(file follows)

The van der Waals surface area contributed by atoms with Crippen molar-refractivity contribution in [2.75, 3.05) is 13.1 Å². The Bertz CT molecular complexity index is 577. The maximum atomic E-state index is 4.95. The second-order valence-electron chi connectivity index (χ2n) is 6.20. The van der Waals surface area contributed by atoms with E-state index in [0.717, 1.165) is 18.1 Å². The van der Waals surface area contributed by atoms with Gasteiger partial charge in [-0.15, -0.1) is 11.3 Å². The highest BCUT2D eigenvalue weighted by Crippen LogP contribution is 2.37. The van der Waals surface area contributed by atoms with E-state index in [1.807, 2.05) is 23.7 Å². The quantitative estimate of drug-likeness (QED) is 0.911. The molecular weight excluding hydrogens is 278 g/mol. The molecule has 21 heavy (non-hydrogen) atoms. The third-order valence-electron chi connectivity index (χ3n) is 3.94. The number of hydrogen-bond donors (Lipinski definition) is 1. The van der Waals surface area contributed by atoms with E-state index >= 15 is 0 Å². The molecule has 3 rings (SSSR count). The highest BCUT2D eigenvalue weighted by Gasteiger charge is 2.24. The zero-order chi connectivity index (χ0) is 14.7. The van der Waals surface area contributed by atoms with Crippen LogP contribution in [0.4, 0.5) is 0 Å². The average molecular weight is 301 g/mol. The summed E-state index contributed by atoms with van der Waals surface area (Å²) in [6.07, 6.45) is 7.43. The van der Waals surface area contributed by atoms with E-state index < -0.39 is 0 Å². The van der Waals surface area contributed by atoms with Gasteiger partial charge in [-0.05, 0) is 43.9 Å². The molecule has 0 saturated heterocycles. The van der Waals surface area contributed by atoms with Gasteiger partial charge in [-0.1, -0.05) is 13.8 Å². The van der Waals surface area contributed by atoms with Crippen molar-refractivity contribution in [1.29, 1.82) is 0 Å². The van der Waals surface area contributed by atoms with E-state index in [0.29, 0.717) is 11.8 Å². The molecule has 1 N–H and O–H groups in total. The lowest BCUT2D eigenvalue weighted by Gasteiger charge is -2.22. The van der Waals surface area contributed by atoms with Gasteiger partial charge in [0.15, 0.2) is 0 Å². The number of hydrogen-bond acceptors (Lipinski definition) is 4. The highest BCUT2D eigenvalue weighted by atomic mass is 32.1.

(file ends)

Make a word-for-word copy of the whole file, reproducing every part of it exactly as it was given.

The van der Waals surface area contributed by atoms with Crippen molar-refractivity contribution in [2.75, 3.05) is 13.1 Å². The Bertz CT molecular complexity index is 577. The maximum atomic E-state index is 4.95. The second-order valence-electron chi connectivity index (χ2n) is 6.20. The van der Waals surface area contributed by atoms with E-state index in [0.717, 1.165) is 18.1 Å². The van der Waals surface area contributed by atoms with Gasteiger partial charge in [-0.15, -0.1) is 11.3 Å². The highest BCUT2D eigenvalue weighted by Crippen LogP contribution is 2.37. The van der Waals surface area contributed by atoms with E-state index in [1.807, 2.05) is 23.7 Å². The quantitative estimate of drug-likeness (QED) is 0.911. The molecular weight excluding hydrogens is 278 g/mol. The molecule has 21 heavy (non-hydrogen) atoms. The third-order valence-electron chi connectivity index (χ3n) is 3.94. The number of hydrogen-bond donors (Lipinski definition) is 1. The van der Waals surface area contributed by atoms with E-state index >= 15 is 0 Å². The molecule has 3 rings (SSSR count). The highest BCUT2D eigenvalue weighted by Gasteiger charge is 2.24. The zero-order chi connectivity index (χ0) is 14.7. The van der Waals surface area contributed by atoms with Crippen LogP contribution in [0.4, 0.5) is 0 Å². The average molecular weight is 301 g/mol. The summed E-state index contributed by atoms with van der Waals surface area (Å²) in [6.07, 6.45) is 7.43. The van der Waals surface area contributed by atoms with E-state index < -0.39 is 0 Å². The van der Waals surface area contributed by atoms with Gasteiger partial charge in [-0.05, 0) is 43.9 Å². The molecule has 0 saturated heterocycles. The van der Waals surface area contributed by atoms with Gasteiger partial charge in [-0.1, -0.05) is 13.8 Å². The van der Waals surface area contributed by atoms with Crippen molar-refractivity contribution in [1.29, 1.82) is 0 Å². The van der Waals surface area contributed by atoms with E-state index in [0.29, 0.717) is 11.8 Å². The molecule has 1 N–H and O–H groups in total. The lowest BCUT2D eigenvalue weighted by Gasteiger charge is -2.22. The van der Waals surface area contributed by atoms with Gasteiger partial charge in [0.15, 0.2) is 0 Å². The number of hydrogen-bond acceptors (Lipinski definition) is 4. The highest BCUT2D eigenvalue weighted by atomic mass is 32.1.